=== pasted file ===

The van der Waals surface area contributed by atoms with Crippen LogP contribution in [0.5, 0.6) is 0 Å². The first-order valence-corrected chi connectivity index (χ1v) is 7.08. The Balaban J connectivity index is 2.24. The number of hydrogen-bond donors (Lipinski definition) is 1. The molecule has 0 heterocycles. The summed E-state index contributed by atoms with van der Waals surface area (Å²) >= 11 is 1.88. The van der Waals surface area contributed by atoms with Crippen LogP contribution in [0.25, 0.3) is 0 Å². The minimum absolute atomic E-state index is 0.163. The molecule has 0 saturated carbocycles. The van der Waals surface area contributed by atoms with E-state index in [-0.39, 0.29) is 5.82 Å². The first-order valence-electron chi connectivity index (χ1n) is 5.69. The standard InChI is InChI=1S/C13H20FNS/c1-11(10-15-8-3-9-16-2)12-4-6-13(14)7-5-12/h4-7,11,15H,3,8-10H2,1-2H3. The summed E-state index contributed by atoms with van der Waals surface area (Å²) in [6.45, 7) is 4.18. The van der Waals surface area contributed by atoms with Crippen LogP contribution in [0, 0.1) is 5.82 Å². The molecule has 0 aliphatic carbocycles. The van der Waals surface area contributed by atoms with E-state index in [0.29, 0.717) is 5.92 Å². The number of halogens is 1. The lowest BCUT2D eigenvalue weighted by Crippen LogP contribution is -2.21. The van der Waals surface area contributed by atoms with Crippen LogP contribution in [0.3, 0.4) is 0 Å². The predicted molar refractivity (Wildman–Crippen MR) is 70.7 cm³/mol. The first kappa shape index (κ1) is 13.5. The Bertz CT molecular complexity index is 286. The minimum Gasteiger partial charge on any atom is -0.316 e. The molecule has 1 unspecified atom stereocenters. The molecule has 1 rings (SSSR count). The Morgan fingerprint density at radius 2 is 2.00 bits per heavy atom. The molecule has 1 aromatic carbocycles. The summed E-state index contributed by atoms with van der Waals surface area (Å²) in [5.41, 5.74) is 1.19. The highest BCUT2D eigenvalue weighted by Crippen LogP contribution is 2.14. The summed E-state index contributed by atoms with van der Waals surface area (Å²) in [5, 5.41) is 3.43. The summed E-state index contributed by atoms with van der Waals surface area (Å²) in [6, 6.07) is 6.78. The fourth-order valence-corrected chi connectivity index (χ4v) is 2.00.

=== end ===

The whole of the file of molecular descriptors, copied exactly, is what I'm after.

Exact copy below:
The van der Waals surface area contributed by atoms with Crippen LogP contribution in [0.5, 0.6) is 0 Å². The first-order valence-corrected chi connectivity index (χ1v) is 7.08. The Balaban J connectivity index is 2.24. The number of hydrogen-bond donors (Lipinski definition) is 1. The molecule has 0 heterocycles. The summed E-state index contributed by atoms with van der Waals surface area (Å²) >= 11 is 1.88. The van der Waals surface area contributed by atoms with Crippen LogP contribution in [0.25, 0.3) is 0 Å². The minimum absolute atomic E-state index is 0.163. The molecule has 0 saturated carbocycles. The van der Waals surface area contributed by atoms with E-state index in [-0.39, 0.29) is 5.82 Å². The first-order valence-electron chi connectivity index (χ1n) is 5.69. The standard InChI is InChI=1S/C13H20FNS/c1-11(10-15-8-3-9-16-2)12-4-6-13(14)7-5-12/h4-7,11,15H,3,8-10H2,1-2H3. The summed E-state index contributed by atoms with van der Waals surface area (Å²) in [6.45, 7) is 4.18. The van der Waals surface area contributed by atoms with Crippen LogP contribution in [0, 0.1) is 5.82 Å². The molecule has 0 aliphatic carbocycles. The van der Waals surface area contributed by atoms with E-state index in [0.29, 0.717) is 5.92 Å². The number of halogens is 1. The lowest BCUT2D eigenvalue weighted by Crippen LogP contribution is -2.21. The van der Waals surface area contributed by atoms with Crippen LogP contribution in [0.3, 0.4) is 0 Å². The predicted molar refractivity (Wildman–Crippen MR) is 70.7 cm³/mol. The first kappa shape index (κ1) is 13.5. The Bertz CT molecular complexity index is 286. The minimum Gasteiger partial charge on any atom is -0.316 e. The molecule has 1 unspecified atom stereocenters. The molecule has 1 rings (SSSR count). The Morgan fingerprint density at radius 2 is 2.00 bits per heavy atom. The molecule has 1 aromatic carbocycles. The summed E-state index contributed by atoms with van der Waals surface area (Å²) in [5.41, 5.74) is 1.19. The highest BCUT2D eigenvalue weighted by Crippen LogP contribution is 2.14. The summed E-state index contributed by atoms with van der Waals surface area (Å²) in [5, 5.41) is 3.43. The summed E-state index contributed by atoms with van der Waals surface area (Å²) in [6, 6.07) is 6.78. The fourth-order valence-corrected chi connectivity index (χ4v) is 2.00.